Angel Investment

Cite this article as: Jason Mance Gordon, "Angel Investment," in The Business Professor, updated March 14, 2015, last accessed April 2, 2020,

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What is an Angel Investors?

Angel investors are high-net-worth individuals who seek to invest personal funds in early or startup-stage companies. Generally, these investments represent a given percentage of the angel investor’s overall personal wealth investment strategy. Startup companies provide a source of high-risk and high-potential-return investments within the Angel’s portfolio. Angels look to invest in startups that provide a high degree of growth potential, proven management, and sufficient information about the company, its management team, and its market to be able to assess a company’s value. Angel investment has never been more popular. Per a recent study, investors funded approximately 700,000 new businesses in 2012.

What Value to Angel Investors Provide?

Early-stage startups generally need funds to grow operations and to created growth through marketing. The revenue produced by the company is not sufficient to cover the cost of achieving the growth targets. As such, the startup that fails to seek outside funding is losing long-term value by failing to grow to the extent of its potential. As previously discussed, lenders are often not willing to lend money to fund marketing and similar growth-related expenses that do not have some form of collateral to secure the debt.

Angel investors provide the much-needed, growth capital. Angel investment deals are generally between $25,000 and $1 million. Higher levels of investment may require angels to group together to meet the funding requirements. Angel pools are discussed below. The angel understands that the invested funds are best used to grow the startup’s revenue. She does not want a routine return of capital from dividends or a profit-share; rather, she is looking to receive a lump-sum return on her investment at a future exit event. Due to the high degree of risk associated with investing in startup ventures, the angel will seek returns of 10x, 20x, or 30x their money in a 3-7 year period. The exit event may be a new round of funding from angels, angel groups, or venture capitalist. In some cases the angel investor will stay invested in the company for many years in hopes of achieving a return from the sale of the startup to a large company, to an investment fund, or through a public offering.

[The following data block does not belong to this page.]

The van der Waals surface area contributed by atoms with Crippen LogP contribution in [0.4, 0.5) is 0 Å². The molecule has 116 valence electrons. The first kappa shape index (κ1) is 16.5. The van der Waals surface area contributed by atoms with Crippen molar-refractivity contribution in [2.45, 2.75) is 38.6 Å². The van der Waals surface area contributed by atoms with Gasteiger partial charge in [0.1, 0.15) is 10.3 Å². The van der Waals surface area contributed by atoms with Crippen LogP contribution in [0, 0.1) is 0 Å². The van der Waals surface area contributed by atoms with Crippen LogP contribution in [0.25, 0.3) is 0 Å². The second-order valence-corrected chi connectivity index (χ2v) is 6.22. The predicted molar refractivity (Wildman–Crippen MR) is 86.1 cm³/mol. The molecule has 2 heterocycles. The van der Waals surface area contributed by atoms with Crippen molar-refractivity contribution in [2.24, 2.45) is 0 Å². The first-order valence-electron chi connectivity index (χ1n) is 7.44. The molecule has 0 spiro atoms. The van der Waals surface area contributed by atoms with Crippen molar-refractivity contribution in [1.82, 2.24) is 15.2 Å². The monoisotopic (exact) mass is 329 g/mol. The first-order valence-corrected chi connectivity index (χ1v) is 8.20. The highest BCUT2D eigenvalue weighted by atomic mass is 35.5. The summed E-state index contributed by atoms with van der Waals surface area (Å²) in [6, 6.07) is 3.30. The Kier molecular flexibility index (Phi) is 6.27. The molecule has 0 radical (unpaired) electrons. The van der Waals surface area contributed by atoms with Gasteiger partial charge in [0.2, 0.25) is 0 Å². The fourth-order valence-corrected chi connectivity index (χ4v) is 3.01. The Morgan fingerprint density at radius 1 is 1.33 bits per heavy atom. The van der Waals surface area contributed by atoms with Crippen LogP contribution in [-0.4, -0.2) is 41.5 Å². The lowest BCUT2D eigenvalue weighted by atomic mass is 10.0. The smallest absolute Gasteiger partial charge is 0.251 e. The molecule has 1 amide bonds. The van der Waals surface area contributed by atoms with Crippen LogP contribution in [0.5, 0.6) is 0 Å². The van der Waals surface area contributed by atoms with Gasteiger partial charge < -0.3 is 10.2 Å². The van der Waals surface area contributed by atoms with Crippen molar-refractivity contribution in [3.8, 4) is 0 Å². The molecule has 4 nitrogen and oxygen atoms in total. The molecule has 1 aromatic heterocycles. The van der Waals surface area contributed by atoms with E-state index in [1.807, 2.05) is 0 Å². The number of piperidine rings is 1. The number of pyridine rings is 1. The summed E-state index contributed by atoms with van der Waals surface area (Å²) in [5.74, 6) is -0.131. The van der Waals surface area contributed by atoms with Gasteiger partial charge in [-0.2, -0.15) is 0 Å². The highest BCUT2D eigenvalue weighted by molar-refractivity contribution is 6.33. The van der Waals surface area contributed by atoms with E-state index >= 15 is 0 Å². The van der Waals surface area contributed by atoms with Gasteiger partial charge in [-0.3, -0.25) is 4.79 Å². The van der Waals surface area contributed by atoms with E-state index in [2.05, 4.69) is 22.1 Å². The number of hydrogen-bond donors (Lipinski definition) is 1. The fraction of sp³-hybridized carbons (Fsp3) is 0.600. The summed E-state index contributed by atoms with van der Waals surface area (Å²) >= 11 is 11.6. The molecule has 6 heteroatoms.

How Involved are Angel Investors in the Startup Venture?

Angel investors often provide far more than capital to the business. Many angels are successful professionals or entrepreneurs. As such, they can provide valuable business experience for guidance in starting, managing, and growing the business. Angel investors vary in the degree to which they are willing or desire to take part in startup operations. Most investors are silent owners who require specific levels of information disclosure by the company management. The investor will act as a director or advisor to the startup so as to take part in major startup decisions. The daily operations are left to the managers (entrepreneurs). In some cases, angels will be highly involved in all decisions (even operational decisions). These are commonly referred to as guardian angels. They take an active role in business management as a manner of protecting their investment.

What are Angel Investor Pools?

While angel investors are high wealth-individuals who invest their own wealth, they often band together in groups to raise the investment capital needed or requested by a startup venture. In these situations, the angels act very similarly to a venture capital fund. The group will form a special purpose entity (generally an LLC) that will hold all of the Angel’s investment funds intended for the startup. This is important if the funding is called down by the startup as needed. Further, the special purpose entity will hold the ownership interest (membership units or shares of stock) in the startup obtained in exchange for the investment. The individual angel investors then hold a percentage ownership interest in the special purpose entity. This arrangement aligns the interests of all investors and allows for coordination of investment efforts (e.g., single negotiation of terms, single set of investment documents, coordinated due diligence, etc.). The angel pool will generally be manager-managed and one of the angel members will serve as manager of the special purpose entity. Similarly to a venture capital fund, this managing angel will often receive a management fee for their efforts.

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